I’d bought the tutu months before, long pink sleeves, layer upon layer of tulle with a bodice of tiny pink bows. When Briar saw the new pink tutu she nearly wept from the beauty of it.
“Honey, it’s for Ave,” I said gently.
“But mama, I love it. Did you get me a pink one?” She asked hopefully.
“No, sweetie. You have a pink tutu that fits you and a lot of other dress up things. Ave needed a new dancing outfit.”
We went round and round, until Briar’s face, drawn with longing finally, turned from the tutu. “Let’s go dress up Ave, I can’t wait to see you in it.” Ave jumped up, “Ok, Bri, yet’s go!” I smiled as they scampered off in a wave of pink excitement. Briar would end up waiting after all.
We were making dinner when I heard Briar scream. “Moooooooooooom! Mom! Mom! She’s wearing it! Avery is wearing her pink ballerina thing that I have been wanting to see her in for this so many days.” She sprinted toward us and then spun around abruptly to watch as Ave made her grand entrance.
Her hair was down, long dark curls bouncing on her shoulders, one tendril caught beneath the shoulder of her leotard. Her socks were pink, the toes a bit stretched out and the tops slouching at the bottom of her solid little legs. A bit of underwear poked out of the edge as she grinned at us and began to turn in circles.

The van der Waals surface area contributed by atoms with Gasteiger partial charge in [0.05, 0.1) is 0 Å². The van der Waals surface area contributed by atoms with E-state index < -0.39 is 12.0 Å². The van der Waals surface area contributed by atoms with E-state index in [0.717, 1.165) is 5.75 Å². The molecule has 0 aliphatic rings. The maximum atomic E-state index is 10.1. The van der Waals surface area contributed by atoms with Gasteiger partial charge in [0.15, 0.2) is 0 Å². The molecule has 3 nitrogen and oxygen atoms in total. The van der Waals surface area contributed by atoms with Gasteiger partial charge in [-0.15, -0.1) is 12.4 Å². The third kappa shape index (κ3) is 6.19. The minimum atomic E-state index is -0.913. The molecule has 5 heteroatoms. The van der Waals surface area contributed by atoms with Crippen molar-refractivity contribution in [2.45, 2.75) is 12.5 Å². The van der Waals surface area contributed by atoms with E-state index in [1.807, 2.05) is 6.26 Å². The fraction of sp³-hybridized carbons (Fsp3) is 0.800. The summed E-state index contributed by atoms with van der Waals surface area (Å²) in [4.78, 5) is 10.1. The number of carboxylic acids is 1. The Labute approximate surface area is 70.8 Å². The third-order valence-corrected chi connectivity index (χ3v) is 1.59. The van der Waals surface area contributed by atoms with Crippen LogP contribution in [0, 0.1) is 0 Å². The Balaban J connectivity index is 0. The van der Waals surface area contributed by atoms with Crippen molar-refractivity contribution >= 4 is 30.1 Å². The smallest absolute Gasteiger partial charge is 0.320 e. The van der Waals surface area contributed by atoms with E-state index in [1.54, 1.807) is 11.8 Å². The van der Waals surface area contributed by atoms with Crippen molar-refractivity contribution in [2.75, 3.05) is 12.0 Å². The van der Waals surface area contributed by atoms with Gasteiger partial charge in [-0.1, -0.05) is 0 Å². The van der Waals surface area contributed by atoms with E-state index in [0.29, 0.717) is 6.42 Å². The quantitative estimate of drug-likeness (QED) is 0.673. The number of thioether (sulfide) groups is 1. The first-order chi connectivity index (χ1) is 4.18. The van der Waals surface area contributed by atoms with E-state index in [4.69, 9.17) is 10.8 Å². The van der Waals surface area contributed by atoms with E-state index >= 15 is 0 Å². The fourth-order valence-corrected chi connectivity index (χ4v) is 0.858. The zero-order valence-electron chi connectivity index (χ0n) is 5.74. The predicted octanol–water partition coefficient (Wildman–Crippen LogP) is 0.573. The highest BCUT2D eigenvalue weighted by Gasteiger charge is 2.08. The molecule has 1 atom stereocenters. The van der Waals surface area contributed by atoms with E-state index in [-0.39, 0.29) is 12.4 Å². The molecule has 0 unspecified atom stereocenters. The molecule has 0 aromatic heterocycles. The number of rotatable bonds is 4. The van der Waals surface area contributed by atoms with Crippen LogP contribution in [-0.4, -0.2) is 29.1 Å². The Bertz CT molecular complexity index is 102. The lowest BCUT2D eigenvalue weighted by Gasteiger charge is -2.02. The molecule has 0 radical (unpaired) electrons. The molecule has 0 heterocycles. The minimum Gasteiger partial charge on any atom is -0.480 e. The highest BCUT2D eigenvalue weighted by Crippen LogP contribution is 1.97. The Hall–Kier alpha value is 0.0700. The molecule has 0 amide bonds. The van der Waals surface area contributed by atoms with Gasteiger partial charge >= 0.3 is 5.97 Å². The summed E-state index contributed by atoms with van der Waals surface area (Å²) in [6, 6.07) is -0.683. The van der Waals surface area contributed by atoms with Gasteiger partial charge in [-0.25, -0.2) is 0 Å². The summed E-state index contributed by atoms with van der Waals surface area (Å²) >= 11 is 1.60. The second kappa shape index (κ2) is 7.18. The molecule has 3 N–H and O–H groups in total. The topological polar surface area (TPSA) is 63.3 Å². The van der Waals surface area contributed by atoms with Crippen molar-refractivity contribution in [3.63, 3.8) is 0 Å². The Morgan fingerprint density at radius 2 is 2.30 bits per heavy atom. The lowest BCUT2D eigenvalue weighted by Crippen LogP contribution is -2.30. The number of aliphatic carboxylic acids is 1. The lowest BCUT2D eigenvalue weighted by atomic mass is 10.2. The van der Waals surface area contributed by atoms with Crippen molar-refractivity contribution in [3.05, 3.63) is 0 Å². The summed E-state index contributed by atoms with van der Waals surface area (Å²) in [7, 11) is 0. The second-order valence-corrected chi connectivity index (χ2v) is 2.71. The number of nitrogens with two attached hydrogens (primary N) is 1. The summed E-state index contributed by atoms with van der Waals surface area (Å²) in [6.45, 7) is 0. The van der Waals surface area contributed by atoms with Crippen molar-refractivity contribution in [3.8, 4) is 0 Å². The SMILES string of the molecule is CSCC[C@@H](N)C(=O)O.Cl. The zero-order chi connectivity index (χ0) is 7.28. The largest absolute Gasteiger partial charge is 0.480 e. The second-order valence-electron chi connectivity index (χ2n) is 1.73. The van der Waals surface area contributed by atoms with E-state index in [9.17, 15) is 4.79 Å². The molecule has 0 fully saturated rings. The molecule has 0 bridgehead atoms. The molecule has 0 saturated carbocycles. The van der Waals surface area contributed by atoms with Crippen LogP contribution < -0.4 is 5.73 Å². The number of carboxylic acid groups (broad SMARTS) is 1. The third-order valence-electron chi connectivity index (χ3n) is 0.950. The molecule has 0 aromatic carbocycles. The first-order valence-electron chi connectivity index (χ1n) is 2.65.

“Oh, Ave! You look amazing,” I said.
“So pretty, Ave,” Sean oohed.
She looked at us very seriously and instructed, “Watch guys, watch, d’is is how ballerinas dance.” She held her arms out at her side and tucked her fingers in toward her wrists as if she were trying to hold a ball in each hand without using her thumbs or bending her fingers.
We watched as she turned in circles, those hands never untucking and the tendril never slipping from its spot beneath the pale pink fabric. I felt the burn, that sharp sting in the nose just before the tears start. She kept turning, up down, up down, pressing on her toes. Fin watched too, her feet kicking with glee each time Ave’s face turned toward us.
The tears were welling, threatening to unfurl in a way that would be impossible to hide. She stopped dancing and looked at us, her thick bangs clinging to her eyelashes as she waited. “I’m done dancing, now ya gotta clap.” As we began to clap and call at “Bravo!” She bent at the waist to bow, with her hands still held in their awkward position, she threw her arms behind her back. After a moment she began dancing again, the hint of one cheek peeking out from behind the back of her tutu.
Her legs looked so tiny, large shadows of the legs we held in the delivery room. She began to move in wider circles and her form blurred, almost three today and yet somehow almost gone. A piercing, pirouetting dream. Her face grew serious as she began to spin faster, a mix of athleticism and toddler softness drew a choke. The startled intake of air as the tears refuse to be held back.
I felt the wrack of each sob as Ave danced and danced, the light coming through the window deepening as the sun passed over the mountain. I knew I would never forget the bittersweet perfection of watching Avery dance her way into forever through the wet tracks of tears on Sean’s face.